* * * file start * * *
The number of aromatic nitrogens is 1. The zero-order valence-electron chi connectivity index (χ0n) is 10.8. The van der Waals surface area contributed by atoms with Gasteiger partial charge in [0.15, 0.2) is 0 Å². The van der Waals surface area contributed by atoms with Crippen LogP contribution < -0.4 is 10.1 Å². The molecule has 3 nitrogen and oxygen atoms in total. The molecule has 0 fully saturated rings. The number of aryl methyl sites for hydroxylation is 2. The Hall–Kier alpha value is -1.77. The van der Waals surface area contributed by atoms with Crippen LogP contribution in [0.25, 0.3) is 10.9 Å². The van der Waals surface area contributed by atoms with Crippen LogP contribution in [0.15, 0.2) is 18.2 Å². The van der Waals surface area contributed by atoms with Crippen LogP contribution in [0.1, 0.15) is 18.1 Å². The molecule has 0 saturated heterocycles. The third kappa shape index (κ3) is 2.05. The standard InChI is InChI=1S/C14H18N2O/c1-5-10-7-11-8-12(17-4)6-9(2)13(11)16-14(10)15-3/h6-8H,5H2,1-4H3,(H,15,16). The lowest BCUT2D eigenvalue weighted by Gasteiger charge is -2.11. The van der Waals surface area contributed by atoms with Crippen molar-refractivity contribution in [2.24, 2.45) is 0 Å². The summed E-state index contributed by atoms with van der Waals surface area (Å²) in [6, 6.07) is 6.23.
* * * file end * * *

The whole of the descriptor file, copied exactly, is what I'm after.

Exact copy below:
The number of aromatic nitrogens is 1. The zero-order valence-electron chi connectivity index (χ0n) is 10.8. The van der Waals surface area contributed by atoms with Gasteiger partial charge in [0.15, 0.2) is 0 Å². The van der Waals surface area contributed by atoms with Crippen LogP contribution < -0.4 is 10.1 Å². The molecule has 3 nitrogen and oxygen atoms in total. The molecule has 0 fully saturated rings. The number of aryl methyl sites for hydroxylation is 2. The Hall–Kier alpha value is -1.77. The van der Waals surface area contributed by atoms with Crippen LogP contribution in [0.25, 0.3) is 10.9 Å². The van der Waals surface area contributed by atoms with Crippen LogP contribution in [0.15, 0.2) is 18.2 Å². The van der Waals surface area contributed by atoms with Crippen LogP contribution in [0.1, 0.15) is 18.1 Å². The molecule has 0 saturated heterocycles. The third kappa shape index (κ3) is 2.05. The standard InChI is InChI=1S/C14H18N2O/c1-5-10-7-11-8-12(17-4)6-9(2)13(11)16-14(10)15-3/h6-8H,5H2,1-4H3,(H,15,16). The lowest BCUT2D eigenvalue weighted by Gasteiger charge is -2.11. The van der Waals surface area contributed by atoms with Crippen molar-refractivity contribution in [2.24, 2.45) is 0 Å². The summed E-state index contributed by atoms with van der Waals surface area (Å²) in [6, 6.07) is 6.23.